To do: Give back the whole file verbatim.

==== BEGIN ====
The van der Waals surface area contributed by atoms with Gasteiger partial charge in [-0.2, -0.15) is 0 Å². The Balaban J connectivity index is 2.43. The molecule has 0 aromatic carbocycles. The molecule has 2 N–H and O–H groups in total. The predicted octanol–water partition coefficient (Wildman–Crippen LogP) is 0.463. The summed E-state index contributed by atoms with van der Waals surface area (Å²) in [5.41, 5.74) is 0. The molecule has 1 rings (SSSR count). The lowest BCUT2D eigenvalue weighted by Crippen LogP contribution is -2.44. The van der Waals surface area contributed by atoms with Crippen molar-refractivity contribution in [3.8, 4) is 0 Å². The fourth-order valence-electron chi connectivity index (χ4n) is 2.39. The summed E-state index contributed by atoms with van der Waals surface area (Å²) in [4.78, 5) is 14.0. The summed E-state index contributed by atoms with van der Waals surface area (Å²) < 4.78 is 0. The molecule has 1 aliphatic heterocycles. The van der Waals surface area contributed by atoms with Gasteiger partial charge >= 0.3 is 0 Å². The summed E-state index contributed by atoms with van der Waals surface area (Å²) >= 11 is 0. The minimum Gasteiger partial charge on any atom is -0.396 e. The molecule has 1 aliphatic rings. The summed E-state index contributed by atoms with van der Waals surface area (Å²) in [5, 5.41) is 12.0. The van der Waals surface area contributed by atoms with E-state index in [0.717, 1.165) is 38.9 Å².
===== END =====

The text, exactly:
The van der Waals surface area contributed by atoms with Gasteiger partial charge in [-0.2, -0.15) is 0 Å². The Balaban J connectivity index is 2.43. The molecule has 0 aromatic carbocycles. The molecule has 2 N–H and O–H groups in total. The predicted octanol–water partition coefficient (Wildman–Crippen LogP) is 0.463. The summed E-state index contributed by atoms with van der Waals surface area (Å²) in [5.41, 5.74) is 0. The molecule has 1 rings (SSSR count). The lowest BCUT2D eigenvalue weighted by Crippen LogP contribution is -2.44. The van der Waals surface area contributed by atoms with Crippen molar-refractivity contribution in [3.8, 4) is 0 Å². The fourth-order valence-electron chi connectivity index (χ4n) is 2.39. The summed E-state index contributed by atoms with van der Waals surface area (Å²) in [4.78, 5) is 14.0. The summed E-state index contributed by atoms with van der Waals surface area (Å²) < 4.78 is 0. The molecule has 1 aliphatic heterocycles. The van der Waals surface area contributed by atoms with Gasteiger partial charge >= 0.3 is 0 Å². The summed E-state index contributed by atoms with van der Waals surface area (Å²) >= 11 is 0. The minimum Gasteiger partial charge on any atom is -0.396 e. The molecule has 1 aliphatic rings. The summed E-state index contributed by atoms with van der Waals surface area (Å²) in [5, 5.41) is 12.0. The van der Waals surface area contributed by atoms with E-state index in [0.717, 1.165) is 38.9 Å².